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  #21  
Old 14th March 2018, 06:41 AM
DRNewcomb DRNewcomb is offline
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There was a sci-fi movie a while back about a society where only the genetically perfect had good jobs, lived in nice houses and could have children. Everyone else was relegated to unskilled labor. I hope we are not seeing the beginning of this scenario.

I'm thinking about the day my son decides to sue me because he has a prognathic jaw, broad nose and ADD, all of which are common traits in my family.
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  #22  
Old 14th March 2018, 04:04 PM
dna dna is online now
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Originally Posted by DRNewcomb View Post
There was a sci-fi movie a while back about a society where only the genetically perfect had good jobs, lived in nice houses and could have children. Everyone else was relegated to unskilled labor. I hope we are not seeing the beginning of this scenario.

I'm thinking about the day my son decides to sue me because he has a prognathic jaw, broad nose and ADD, all of which are common traits in my family.
Gattaca from 1997 ?

Actually, gamete donor clinics advertise(d) themselves as going into that ugly direction...

If you were a Jew, you should have used services of Committee for Prevention of Jewish Genetic Diseases. But if you were, you would have known about that.

Mr. W.

P.S.
Anyway, such tests, among those considering engagement or courtship, only make sense for recessive traits, and not for traits associated with the dominant genes.
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  #23  
Old 15th March 2018, 12:43 AM
JDM1984 JDM1984 is offline
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Originally Posted by DRNewcomb View Post
By the 1980s sperm donation was no longer the private domain of medical students. Not that it ever really was but there was a running joke in the '70s about the AMA attempting to remake America in their own image.

Doing something in one legal regime only to have the laws (or case law) change so that you find yourself dragged into court over 30 years after the fact, should be a concept that's burned into every young person's brain. It would certainly cause an immediate halt to all blood, plasma, bone marrow and tissue donations; at least from living people. It's kind of hard to sue a corpse.
Awwwwww so your rights to remain anonymous rank paramount to our right to know?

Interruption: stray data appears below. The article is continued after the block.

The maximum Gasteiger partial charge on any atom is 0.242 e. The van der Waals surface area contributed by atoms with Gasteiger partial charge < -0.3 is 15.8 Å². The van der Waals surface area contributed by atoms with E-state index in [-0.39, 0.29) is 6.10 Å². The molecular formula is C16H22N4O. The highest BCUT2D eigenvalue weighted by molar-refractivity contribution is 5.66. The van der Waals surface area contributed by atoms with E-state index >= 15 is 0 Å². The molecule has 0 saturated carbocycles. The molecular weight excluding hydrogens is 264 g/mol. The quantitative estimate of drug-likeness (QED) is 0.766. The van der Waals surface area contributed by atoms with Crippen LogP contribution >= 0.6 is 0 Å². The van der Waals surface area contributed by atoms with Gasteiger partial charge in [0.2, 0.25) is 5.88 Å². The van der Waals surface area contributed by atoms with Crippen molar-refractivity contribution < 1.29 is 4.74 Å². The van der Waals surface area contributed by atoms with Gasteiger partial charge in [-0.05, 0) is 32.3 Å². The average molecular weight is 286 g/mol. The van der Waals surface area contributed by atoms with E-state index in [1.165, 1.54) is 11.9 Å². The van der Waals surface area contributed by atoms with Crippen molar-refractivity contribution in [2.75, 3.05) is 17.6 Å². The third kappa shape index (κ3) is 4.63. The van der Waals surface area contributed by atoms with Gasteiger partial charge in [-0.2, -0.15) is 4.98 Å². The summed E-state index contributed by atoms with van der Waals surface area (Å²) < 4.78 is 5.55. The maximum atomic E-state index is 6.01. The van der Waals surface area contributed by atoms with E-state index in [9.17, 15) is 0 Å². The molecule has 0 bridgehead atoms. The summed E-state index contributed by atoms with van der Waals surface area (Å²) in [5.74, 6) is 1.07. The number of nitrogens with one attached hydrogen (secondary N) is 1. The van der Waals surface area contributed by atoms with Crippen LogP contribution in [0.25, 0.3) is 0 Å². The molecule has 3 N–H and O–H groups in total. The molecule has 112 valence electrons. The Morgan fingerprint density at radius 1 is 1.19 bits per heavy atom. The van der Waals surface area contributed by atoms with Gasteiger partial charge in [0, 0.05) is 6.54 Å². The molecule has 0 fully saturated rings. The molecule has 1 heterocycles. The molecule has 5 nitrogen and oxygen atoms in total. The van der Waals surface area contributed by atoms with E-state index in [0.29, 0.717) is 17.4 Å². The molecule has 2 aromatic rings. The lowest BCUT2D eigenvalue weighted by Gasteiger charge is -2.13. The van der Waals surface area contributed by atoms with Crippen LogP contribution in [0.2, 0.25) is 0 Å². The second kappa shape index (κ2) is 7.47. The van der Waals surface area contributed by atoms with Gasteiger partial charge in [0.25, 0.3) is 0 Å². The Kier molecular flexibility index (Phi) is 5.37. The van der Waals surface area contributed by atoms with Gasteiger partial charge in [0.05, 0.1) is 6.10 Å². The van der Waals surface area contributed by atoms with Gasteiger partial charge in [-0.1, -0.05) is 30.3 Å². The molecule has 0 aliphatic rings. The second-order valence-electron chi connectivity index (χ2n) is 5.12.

Also, you can't get sued. Most courts wouldn't allowed and most DC children don't want to sue. They don't even want to leave their social dads. They just want to know their roots. But because you thought that you would remain anonymous (even though the contract you signed never actually protected you from full anonymity), you thought that you could get away with it and none the wiser.

Well, dad. You might lack a moral compass, but when you go telling other family members to not take a dna test because you're too much of a coward to take some biological responsibility for the life that you helped create, chances are that your family members are going to be in limbo at the next family gathering. You tell them that you helped father a child at a fertility clinic but you want to cut them off to knowing your info, they might look at you as if you were born without a conscience. Because you're worried about something that only exists in your tiny head. The children/recipients don't want to sue you. The clinic? That's another story because the clinic falsely advertised a product (i.e. medical students and in turn they turned out to be schizophrenics like with Xytex in Atlanta).

You don't have any parental responsibility. You're not on the hook for child support. But you are a total POS if you can't understand that your right to remain anonymous disappeared when you came in that cup. The fact that you did this several times and judging by your childish tantrums (waaaaaaah the children I fathered are trying to ruin my life), I say that your bio kids are developmentally delayed and probably are living in group homes or are in some sort of correctional facility. Nice dumpster fire you lit, eh, dad?

But, let's assume that your awesome seed produced some pretty well-adjusted children. I highly doubt it but let's have some fun here. The children you openly denied in exchange for you being the worst spokesperson for your martyr cause are...

a) doing very well financially (enough to save your sad @$$)
b) have a matching kidney or blood type
c) save your life in some sort of emergency

awwwwwwww...but you're the posterchild of "the recipient of my seed is coming after my raisins." So, nope. You don't get to choose whether or not you want to be identified by your bio children. Too bad. The world could've been your oyster.

Last edited by ljc; 22nd March 2018 at 04:39 PM. Reason: No name-calling, please.
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  #24  
Old 15th March 2018, 12:59 AM
JDM1984 JDM1984 is offline
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Originally Posted by dna View Post